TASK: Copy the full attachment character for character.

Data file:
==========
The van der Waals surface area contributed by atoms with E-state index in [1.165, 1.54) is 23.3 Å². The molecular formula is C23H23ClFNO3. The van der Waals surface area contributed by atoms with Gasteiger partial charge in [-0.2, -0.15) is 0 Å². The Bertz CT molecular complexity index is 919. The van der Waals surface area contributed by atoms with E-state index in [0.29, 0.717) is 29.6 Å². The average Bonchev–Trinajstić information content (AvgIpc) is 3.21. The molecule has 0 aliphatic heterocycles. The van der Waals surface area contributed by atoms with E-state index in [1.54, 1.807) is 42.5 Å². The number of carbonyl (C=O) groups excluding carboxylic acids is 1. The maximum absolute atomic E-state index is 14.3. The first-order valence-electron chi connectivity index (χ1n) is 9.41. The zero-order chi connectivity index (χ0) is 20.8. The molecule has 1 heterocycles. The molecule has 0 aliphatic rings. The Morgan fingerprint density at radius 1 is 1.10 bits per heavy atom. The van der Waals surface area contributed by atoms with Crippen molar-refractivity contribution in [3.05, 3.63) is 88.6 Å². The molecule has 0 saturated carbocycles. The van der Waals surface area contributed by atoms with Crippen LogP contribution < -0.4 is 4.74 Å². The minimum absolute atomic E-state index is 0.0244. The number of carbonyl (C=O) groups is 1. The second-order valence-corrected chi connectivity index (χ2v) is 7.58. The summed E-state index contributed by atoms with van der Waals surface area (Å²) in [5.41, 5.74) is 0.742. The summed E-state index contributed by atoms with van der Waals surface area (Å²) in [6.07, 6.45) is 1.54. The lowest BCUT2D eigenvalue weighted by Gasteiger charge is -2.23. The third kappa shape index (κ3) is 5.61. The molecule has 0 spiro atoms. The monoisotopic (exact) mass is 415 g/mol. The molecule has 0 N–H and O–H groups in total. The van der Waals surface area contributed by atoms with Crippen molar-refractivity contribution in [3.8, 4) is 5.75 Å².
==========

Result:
The van der Waals surface area contributed by atoms with E-state index in [1.165, 1.54) is 23.3 Å². The molecular formula is C23H23ClFNO3. The van der Waals surface area contributed by atoms with Gasteiger partial charge in [-0.2, -0.15) is 0 Å². The Bertz CT molecular complexity index is 919. The van der Waals surface area contributed by atoms with E-state index in [0.29, 0.717) is 29.6 Å². The average Bonchev–Trinajstić information content (AvgIpc) is 3.21. The molecule has 0 aliphatic heterocycles. The van der Waals surface area contributed by atoms with E-state index in [1.54, 1.807) is 42.5 Å². The number of carbonyl (C=O) groups excluding carboxylic acids is 1. The maximum absolute atomic E-state index is 14.3. The first-order valence-electron chi connectivity index (χ1n) is 9.41. The zero-order chi connectivity index (χ0) is 20.8. The molecule has 1 heterocycles. The molecule has 0 aliphatic rings. The Morgan fingerprint density at radius 1 is 1.10 bits per heavy atom. The van der Waals surface area contributed by atoms with Crippen molar-refractivity contribution in [3.05, 3.63) is 88.6 Å². The molecule has 0 saturated carbocycles. The van der Waals surface area contributed by atoms with Crippen LogP contribution < -0.4 is 4.74 Å². The minimum absolute atomic E-state index is 0.0244. The number of carbonyl (C=O) groups is 1. The second-order valence-corrected chi connectivity index (χ2v) is 7.58. The summed E-state index contributed by atoms with van der Waals surface area (Å²) in [5.41, 5.74) is 0.742. The summed E-state index contributed by atoms with van der Waals surface area (Å²) in [6.07, 6.45) is 1.54. The lowest BCUT2D eigenvalue weighted by Gasteiger charge is -2.23. The third kappa shape index (κ3) is 5.61. The molecule has 0 spiro atoms. The monoisotopic (exact) mass is 415 g/mol. The molecule has 0 N–H and O–H groups in total. The van der Waals surface area contributed by atoms with Crippen molar-refractivity contribution in [3.8, 4) is 5.75 Å².